This sport gives me so much. I can save those thoughts for another post. But I am so lucky to be able to do this. My body is in great shape at 39 and still allows me to beat it into the ground for 20 hours week. I love that. I am not a quitter. I am not even close to giving up this dream. I am however, willing to give myself a break. Willing to allow myself bad thoughts. To think them, then to think them through, and then to move on. A new day is ahead.
There are ups and downs. Highs and lows. There are great workouts that make you feel like superwoman and others that make you think you're incapable of riding or running fast ever again.

Now, it's out of my system and I am ready to tackle my hard weekend of training.


GetBackJoJo said...

What? You don't LOVE this every day of your freaking life?
hehe. just kidding... :)
It's all about getting mentally tough in terms of time out there. I'm convinced right now it may be more of a mental hurdle than a physical hurdle to spend so much time in the saddle. But hey--by the end of this season 5 hours will be like--What? a little 5 hour ride? pa--leaseeee.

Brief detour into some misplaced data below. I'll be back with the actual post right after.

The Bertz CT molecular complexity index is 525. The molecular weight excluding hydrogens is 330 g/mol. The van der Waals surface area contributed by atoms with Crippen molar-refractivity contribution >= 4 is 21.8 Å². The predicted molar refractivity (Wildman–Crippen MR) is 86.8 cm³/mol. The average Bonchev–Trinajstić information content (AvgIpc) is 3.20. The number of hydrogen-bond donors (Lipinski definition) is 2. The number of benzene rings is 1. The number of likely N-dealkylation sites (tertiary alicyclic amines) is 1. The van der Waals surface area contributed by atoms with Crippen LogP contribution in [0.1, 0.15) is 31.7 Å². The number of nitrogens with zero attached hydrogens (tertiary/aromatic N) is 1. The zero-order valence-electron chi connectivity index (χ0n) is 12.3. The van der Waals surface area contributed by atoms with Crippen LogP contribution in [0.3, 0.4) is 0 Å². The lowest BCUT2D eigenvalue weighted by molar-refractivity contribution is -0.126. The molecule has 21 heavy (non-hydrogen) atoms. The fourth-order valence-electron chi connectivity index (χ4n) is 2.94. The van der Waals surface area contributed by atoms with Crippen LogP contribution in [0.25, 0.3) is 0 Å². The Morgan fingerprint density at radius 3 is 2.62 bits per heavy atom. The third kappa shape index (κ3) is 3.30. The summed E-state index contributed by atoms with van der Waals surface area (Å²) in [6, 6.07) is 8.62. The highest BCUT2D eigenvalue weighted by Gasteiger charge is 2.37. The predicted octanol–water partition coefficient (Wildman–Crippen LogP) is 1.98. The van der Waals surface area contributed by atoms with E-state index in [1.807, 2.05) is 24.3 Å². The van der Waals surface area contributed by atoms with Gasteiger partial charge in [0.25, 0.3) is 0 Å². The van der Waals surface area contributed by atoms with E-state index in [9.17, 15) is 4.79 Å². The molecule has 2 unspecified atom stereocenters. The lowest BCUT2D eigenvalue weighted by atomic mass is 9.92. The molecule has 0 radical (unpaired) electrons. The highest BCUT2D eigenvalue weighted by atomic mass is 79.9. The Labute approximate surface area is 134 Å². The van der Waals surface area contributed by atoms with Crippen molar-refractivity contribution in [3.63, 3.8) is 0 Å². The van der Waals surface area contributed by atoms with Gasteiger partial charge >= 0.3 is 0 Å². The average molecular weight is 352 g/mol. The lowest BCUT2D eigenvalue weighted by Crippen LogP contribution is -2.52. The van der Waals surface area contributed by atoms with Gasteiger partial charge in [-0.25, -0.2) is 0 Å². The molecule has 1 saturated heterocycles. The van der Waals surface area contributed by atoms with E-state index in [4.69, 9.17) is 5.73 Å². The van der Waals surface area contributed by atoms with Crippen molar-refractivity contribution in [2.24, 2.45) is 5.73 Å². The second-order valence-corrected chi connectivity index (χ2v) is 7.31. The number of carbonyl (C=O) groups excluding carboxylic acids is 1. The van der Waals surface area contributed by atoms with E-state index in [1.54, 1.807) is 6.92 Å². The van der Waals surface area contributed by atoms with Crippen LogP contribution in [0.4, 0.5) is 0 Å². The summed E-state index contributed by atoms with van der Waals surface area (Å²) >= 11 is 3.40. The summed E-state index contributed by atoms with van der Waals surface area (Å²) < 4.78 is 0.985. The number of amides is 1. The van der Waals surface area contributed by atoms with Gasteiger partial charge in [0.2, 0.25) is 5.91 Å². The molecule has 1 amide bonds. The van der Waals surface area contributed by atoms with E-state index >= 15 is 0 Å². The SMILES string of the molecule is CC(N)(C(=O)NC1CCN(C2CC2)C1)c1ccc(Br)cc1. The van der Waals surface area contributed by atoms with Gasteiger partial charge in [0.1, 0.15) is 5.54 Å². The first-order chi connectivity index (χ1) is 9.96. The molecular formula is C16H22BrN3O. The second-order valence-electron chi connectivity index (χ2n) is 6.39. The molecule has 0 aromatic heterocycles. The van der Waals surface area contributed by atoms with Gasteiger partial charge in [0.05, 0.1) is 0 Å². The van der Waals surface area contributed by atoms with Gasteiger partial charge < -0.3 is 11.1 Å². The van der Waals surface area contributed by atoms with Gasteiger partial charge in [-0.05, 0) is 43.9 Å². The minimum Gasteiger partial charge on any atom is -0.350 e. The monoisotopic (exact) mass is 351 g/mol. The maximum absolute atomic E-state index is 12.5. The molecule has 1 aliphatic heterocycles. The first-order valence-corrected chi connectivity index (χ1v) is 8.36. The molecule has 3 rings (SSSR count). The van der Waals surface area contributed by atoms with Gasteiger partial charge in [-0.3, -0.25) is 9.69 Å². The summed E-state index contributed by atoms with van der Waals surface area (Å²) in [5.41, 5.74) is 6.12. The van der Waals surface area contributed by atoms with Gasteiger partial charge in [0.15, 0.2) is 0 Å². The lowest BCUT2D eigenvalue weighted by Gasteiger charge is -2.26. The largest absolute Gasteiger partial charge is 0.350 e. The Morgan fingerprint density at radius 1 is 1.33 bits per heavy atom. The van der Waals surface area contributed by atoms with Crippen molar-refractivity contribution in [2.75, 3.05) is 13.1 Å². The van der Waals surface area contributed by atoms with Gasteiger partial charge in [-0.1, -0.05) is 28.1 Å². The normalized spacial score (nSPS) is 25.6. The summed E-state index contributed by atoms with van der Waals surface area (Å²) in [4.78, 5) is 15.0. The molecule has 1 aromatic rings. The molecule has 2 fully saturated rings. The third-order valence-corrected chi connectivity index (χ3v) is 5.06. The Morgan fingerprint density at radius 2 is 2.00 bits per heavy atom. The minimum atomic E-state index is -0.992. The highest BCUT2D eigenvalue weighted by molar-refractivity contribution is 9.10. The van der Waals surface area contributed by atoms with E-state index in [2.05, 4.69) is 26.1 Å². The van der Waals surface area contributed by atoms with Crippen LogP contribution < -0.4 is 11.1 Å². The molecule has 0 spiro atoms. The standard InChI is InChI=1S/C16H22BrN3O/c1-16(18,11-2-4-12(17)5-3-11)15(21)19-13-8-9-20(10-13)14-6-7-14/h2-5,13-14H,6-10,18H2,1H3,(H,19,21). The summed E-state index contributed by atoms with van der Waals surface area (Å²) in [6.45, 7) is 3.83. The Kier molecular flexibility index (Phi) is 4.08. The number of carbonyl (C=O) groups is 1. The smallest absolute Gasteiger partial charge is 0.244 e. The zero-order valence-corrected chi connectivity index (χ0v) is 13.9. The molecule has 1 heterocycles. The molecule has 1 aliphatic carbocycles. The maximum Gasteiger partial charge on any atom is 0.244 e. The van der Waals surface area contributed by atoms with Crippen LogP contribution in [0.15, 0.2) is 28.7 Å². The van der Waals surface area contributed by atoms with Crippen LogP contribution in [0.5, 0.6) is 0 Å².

But yeah, right now it's a pretty fucking long time to be out there.
But you will survive (and me too!)--and love it at least 65% (maybe even 75%) of the time until IM. Just like you like about 65% of a race... you know?

Pedergraham said... are so honest with yourself and that is great. It is also a wonderful example to your children that life has ups and downs, but to keep your eyes on the prize and YOU CAN DO IT!

Swimming for ME said...

That is called Accept and Commit in the clinical world. Recognize the bad thoughts .. say "hi guys I know you are there"... but I am movin' on! Not going to spend any more time on you. I'm movin' on to better thoughts.

You make it look easy, even though we all know it is not. You do it each day. Day by day.

Just like you'll crush that IM... mile by mile, step by step.

Rebecca DeWire said...

I think training for your first IM is by far the hardest. I was a mess training for my first one and was totally convinced that there is NO WAY a race can be worth this misery that I am experiencing. I think I swore off all endurance sports many times. But you have to believe that finishing your first IM is going to be one of the most amazing experiences of your life.

Laura said...

Hey Angela. Found you from Mary E. I just wanted to comment on this since I did my first IM last year along with a bunch of other IM newbies.

In my very unexperienced opinion, if you were training for your first IM and NOT thinking things like this than something was probably wrong. I think we (the newbies) all had these thoughts in training last year. It's a big deal, an IM, and you are bound to have doubts, but you learn soooooo much about you in the process. And at the end of race day, that kicks arse no matter where you finish!